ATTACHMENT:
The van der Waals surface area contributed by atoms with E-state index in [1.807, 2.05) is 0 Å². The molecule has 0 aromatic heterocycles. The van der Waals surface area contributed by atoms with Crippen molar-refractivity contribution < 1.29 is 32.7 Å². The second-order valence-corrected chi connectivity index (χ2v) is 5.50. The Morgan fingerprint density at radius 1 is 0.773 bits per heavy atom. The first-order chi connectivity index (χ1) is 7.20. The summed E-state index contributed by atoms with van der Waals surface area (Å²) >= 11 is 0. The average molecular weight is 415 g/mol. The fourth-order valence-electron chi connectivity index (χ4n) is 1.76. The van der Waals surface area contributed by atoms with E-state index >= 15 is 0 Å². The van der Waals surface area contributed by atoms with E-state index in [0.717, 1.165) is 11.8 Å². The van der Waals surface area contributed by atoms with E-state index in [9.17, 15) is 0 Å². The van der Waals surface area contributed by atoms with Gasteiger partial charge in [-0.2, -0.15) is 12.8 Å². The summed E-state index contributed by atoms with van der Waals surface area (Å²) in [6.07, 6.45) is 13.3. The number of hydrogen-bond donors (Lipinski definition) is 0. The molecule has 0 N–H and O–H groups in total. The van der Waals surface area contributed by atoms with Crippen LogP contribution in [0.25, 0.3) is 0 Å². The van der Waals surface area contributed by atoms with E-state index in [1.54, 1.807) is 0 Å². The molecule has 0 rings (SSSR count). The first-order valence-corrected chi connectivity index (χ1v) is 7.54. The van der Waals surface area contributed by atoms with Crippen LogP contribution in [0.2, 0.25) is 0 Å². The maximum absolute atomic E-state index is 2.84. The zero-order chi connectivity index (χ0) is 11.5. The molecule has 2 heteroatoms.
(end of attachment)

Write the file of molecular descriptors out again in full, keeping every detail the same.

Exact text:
The van der Waals surface area contributed by atoms with E-state index in [1.807, 2.05) is 0 Å². The molecule has 0 aromatic heterocycles. The van der Waals surface area contributed by atoms with Crippen molar-refractivity contribution < 1.29 is 32.7 Å². The second-order valence-corrected chi connectivity index (χ2v) is 5.50. The Morgan fingerprint density at radius 1 is 0.773 bits per heavy atom. The first-order chi connectivity index (χ1) is 7.20. The summed E-state index contributed by atoms with van der Waals surface area (Å²) >= 11 is 0. The average molecular weight is 415 g/mol. The fourth-order valence-electron chi connectivity index (χ4n) is 1.76. The van der Waals surface area contributed by atoms with E-state index >= 15 is 0 Å². The van der Waals surface area contributed by atoms with E-state index in [0.717, 1.165) is 11.8 Å². The van der Waals surface area contributed by atoms with E-state index in [9.17, 15) is 0 Å². The van der Waals surface area contributed by atoms with Gasteiger partial charge in [-0.2, -0.15) is 12.8 Å². The summed E-state index contributed by atoms with van der Waals surface area (Å²) in [6.07, 6.45) is 13.3. The number of hydrogen-bond donors (Lipinski definition) is 0. The molecule has 0 N–H and O–H groups in total. The van der Waals surface area contributed by atoms with Crippen LogP contribution in [0.25, 0.3) is 0 Å². The van der Waals surface area contributed by atoms with E-state index in [1.54, 1.807) is 0 Å². The molecule has 0 rings (SSSR count). The first-order valence-corrected chi connectivity index (χ1v) is 7.54. The van der Waals surface area contributed by atoms with Crippen LogP contribution in [0.2, 0.25) is 0 Å². The maximum absolute atomic E-state index is 2.84. The zero-order chi connectivity index (χ0) is 11.5. The molecule has 2 heteroatoms.